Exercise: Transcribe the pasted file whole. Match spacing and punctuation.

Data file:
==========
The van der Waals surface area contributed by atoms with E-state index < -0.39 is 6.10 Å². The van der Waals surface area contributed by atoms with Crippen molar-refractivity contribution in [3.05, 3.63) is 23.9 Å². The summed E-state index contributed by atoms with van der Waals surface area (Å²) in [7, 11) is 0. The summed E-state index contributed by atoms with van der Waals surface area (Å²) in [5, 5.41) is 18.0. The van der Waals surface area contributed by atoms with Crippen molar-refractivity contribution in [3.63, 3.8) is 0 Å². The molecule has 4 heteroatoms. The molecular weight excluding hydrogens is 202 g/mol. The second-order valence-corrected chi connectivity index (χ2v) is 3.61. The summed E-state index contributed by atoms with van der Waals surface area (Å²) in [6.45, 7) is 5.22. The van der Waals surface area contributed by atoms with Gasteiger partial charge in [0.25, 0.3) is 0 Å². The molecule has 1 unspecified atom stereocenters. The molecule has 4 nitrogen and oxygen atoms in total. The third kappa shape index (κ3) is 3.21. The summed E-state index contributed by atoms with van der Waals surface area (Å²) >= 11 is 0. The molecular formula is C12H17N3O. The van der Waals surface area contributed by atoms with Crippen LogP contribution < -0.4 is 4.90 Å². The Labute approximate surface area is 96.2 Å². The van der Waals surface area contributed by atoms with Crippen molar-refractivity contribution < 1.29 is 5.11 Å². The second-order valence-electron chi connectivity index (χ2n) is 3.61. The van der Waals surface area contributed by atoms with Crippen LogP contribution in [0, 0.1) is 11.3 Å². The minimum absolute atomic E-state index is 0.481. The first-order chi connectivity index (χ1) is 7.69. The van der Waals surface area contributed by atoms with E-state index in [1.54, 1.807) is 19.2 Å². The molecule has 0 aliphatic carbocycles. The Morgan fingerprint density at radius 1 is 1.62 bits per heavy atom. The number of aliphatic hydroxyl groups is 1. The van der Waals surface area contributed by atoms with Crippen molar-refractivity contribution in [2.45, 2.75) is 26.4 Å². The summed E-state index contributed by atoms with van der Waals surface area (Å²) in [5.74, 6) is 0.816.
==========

The van der Waals surface area contributed by atoms with E-state index < -0.39 is 6.10 Å². The van der Waals surface area contributed by atoms with Crippen molar-refractivity contribution in [3.05, 3.63) is 23.9 Å². The summed E-state index contributed by atoms with van der Waals surface area (Å²) in [7, 11) is 0. The summed E-state index contributed by atoms with van der Waals surface area (Å²) in [5, 5.41) is 18.0. The van der Waals surface area contributed by atoms with Crippen molar-refractivity contribution in [3.63, 3.8) is 0 Å². The molecule has 4 heteroatoms. The molecular weight excluding hydrogens is 202 g/mol. The second-order valence-corrected chi connectivity index (χ2v) is 3.61. The summed E-state index contributed by atoms with van der Waals surface area (Å²) in [6.45, 7) is 5.22. The van der Waals surface area contributed by atoms with Gasteiger partial charge in [0.25, 0.3) is 0 Å². The molecule has 1 unspecified atom stereocenters. The molecule has 4 nitrogen and oxygen atoms in total. The third kappa shape index (κ3) is 3.21. The summed E-state index contributed by atoms with van der Waals surface area (Å²) >= 11 is 0. The molecular formula is C12H17N3O. The van der Waals surface area contributed by atoms with Crippen LogP contribution < -0.4 is 4.90 Å². The Labute approximate surface area is 96.2 Å². The van der Waals surface area contributed by atoms with Crippen molar-refractivity contribution < 1.29 is 5.11 Å². The second-order valence-electron chi connectivity index (χ2n) is 3.61. The van der Waals surface area contributed by atoms with Crippen LogP contribution in [0, 0.1) is 11.3 Å². The minimum absolute atomic E-state index is 0.481. The first-order chi connectivity index (χ1) is 7.69. The van der Waals surface area contributed by atoms with E-state index in [1.54, 1.807) is 19.2 Å². The molecule has 0 aliphatic carbocycles. The Morgan fingerprint density at radius 1 is 1.62 bits per heavy atom. The number of aliphatic hydroxyl groups is 1. The van der Waals surface area contributed by atoms with Crippen molar-refractivity contribution in [2.45, 2.75) is 26.4 Å². The summed E-state index contributed by atoms with van der Waals surface area (Å²) in [5.74, 6) is 0.816.